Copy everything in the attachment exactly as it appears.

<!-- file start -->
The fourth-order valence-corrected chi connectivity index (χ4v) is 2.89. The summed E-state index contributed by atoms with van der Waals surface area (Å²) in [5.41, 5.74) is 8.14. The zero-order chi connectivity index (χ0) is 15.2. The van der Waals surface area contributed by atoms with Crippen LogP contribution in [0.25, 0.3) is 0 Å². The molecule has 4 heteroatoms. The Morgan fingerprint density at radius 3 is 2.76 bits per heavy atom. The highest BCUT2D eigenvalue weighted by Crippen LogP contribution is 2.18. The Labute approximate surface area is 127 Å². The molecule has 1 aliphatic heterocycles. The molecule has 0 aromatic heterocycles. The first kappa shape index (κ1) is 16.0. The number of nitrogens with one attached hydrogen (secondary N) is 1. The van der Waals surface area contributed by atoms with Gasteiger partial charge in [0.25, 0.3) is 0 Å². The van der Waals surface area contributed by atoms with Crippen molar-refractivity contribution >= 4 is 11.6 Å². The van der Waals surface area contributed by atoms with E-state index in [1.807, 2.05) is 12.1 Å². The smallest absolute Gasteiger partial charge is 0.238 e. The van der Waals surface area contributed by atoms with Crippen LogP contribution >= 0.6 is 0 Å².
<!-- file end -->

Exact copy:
The fourth-order valence-corrected chi connectivity index (χ4v) is 2.89. The summed E-state index contributed by atoms with van der Waals surface area (Å²) in [5.41, 5.74) is 8.14. The zero-order chi connectivity index (χ0) is 15.2. The van der Waals surface area contributed by atoms with Crippen LogP contribution in [0.25, 0.3) is 0 Å². The molecule has 4 heteroatoms. The Morgan fingerprint density at radius 3 is 2.76 bits per heavy atom. The highest BCUT2D eigenvalue weighted by Crippen LogP contribution is 2.18. The Labute approximate surface area is 127 Å². The molecule has 1 aliphatic heterocycles. The molecule has 0 aromatic heterocycles. The first kappa shape index (κ1) is 16.0. The number of nitrogens with one attached hydrogen (secondary N) is 1. The van der Waals surface area contributed by atoms with Gasteiger partial charge in [0.25, 0.3) is 0 Å². The van der Waals surface area contributed by atoms with Crippen molar-refractivity contribution >= 4 is 11.6 Å². The van der Waals surface area contributed by atoms with E-state index in [1.807, 2.05) is 12.1 Å². The smallest absolute Gasteiger partial charge is 0.238 e. The van der Waals surface area contributed by atoms with Crippen LogP contribution >= 0.6 is 0 Å².